I am angry that the media and public opinion sees Israel as an oppressor and occupier when in reality it is the target of terror and death. I am angry that the Arab world stands by idly and ignores their own brothers and sisters and provides them with little hope and dismal support while expecting Israel to care for their people and family. I am angry that innocents in Gaza are dying at the hands of Hamas and Iran; and that they are too fearful to rise up and rid themselves of their own tyrants who bring them death and destruction.

Angry. Angry.

And yes I am even angry at myself for not having made the decision more than 40 years ago to make aliyah. I am also angry in feeling like I am sitting on the sidelines for the first time in more than 40 years as a Jewish communal professional feeling helpless in not being able to do more for the People and State of Israel and Amcha, the Jewish people worldwide.

Which is why I made this mission to Israel…and to rid myself of my anger in favor of finding hope.

I have HOPE having made this important Solidarity Mission to Israel. I am hopeful because the Israeli people are strong, united and unified. I am hopeful because the Israeli people are resilient and determined. I am hopeful because Israelis have volunteered for IDF service even though they have not been called up and mobilized; and hopeful because Israel civil society has stepped up to volunteer, donate and contribute in ways never before witnessed. I am hopeful because there were many other Solidarity Missions visiting Israel, spending time with regular Israelis, soldiers, bereaved families and the families of our hostages. I am hopeful because I saw a lot of Jews and others, including teenagers and college students, make the trip to Israel and to volunteer.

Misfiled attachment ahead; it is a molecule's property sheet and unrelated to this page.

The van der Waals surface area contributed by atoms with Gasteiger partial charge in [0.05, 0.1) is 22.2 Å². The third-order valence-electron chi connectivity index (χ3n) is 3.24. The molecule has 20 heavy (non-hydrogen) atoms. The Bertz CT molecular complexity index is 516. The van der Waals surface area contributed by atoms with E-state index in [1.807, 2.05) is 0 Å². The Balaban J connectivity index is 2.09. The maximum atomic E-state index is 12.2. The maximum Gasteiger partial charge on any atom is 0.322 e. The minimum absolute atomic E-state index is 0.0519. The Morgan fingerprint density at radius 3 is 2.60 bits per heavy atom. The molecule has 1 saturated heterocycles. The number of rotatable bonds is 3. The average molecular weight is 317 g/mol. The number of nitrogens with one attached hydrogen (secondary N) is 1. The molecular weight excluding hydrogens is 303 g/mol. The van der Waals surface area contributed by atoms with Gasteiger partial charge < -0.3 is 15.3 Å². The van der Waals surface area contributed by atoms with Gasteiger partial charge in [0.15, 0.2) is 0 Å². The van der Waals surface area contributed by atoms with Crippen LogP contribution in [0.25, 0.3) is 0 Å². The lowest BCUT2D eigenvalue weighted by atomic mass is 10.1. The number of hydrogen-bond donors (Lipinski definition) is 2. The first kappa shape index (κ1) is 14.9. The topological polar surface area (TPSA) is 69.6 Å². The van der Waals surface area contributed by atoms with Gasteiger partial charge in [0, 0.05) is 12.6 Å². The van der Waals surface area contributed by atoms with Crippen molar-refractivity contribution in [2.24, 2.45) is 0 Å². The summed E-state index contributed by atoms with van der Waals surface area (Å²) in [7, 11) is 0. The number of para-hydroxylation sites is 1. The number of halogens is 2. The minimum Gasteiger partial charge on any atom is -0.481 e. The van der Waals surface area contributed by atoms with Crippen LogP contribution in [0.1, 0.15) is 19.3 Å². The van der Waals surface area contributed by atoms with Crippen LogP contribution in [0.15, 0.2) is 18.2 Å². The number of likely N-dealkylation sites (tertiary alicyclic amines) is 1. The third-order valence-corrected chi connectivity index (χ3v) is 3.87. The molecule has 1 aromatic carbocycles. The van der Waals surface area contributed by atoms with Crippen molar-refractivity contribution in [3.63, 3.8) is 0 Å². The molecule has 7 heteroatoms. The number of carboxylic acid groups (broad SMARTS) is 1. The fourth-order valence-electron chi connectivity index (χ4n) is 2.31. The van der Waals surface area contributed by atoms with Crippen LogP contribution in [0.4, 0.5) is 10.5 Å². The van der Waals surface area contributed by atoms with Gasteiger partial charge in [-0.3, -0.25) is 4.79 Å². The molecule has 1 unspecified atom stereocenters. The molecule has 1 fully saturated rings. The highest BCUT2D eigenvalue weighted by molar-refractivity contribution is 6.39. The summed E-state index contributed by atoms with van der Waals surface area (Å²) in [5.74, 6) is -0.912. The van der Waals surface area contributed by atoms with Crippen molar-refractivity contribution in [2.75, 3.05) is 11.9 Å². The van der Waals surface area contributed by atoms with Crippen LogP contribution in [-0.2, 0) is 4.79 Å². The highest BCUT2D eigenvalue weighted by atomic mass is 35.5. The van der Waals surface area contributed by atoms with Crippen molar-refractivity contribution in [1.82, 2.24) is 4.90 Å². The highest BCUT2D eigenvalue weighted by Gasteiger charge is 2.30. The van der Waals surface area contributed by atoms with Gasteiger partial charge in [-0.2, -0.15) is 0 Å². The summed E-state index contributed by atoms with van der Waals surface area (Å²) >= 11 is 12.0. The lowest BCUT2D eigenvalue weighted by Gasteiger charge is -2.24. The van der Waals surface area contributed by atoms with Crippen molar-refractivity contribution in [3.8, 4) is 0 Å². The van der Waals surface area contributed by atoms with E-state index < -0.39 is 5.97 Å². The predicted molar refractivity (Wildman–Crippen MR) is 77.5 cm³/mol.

I am hopeful because even Israelis who have been evacuated, moved and displaced remain confident that they will return to their homes in their homeland…the Jewish homeland. I am hopeful because even those Israelis who suffered the loss of loved ones or the destruction of their homes remain committed to the Zionist ideal and the promise of Israel as a Jewish state. I am hopeful because despair is not a Jewish trait that has enabled our people to continue and thrive in the face of challenges and death. I am hopeful because I have the ability and responsibility to make a difference in Israel, in the Jewish community and for Amcha…the Jewish people.

I am hopeful because the national anthem of Israel, indeed the anthem of the Jewish people, is Hatikvah…The Hope…“as long as the Jewish spirit is yearning deep in our hearts…then our hope, our two thousand year old hope…will not be lost.”

I remain hopeful because I believe in the State of Israel, the People of Israel and the Amcha…the Jewish People. Am Israel Chai!

About the Author
Elliot B. Karp has more than 45 years of professional leadership experience serving local and national Jewish community organizations including as President & CEO of Hillels of Georgia, the Jewish Federation of Las Vegas, Director of Major Gifts for National UJA and as Vice President of Development for Onward Israel. He is the Director of Philanthropy for Temple Emanu-El of Westfield, New Jersey.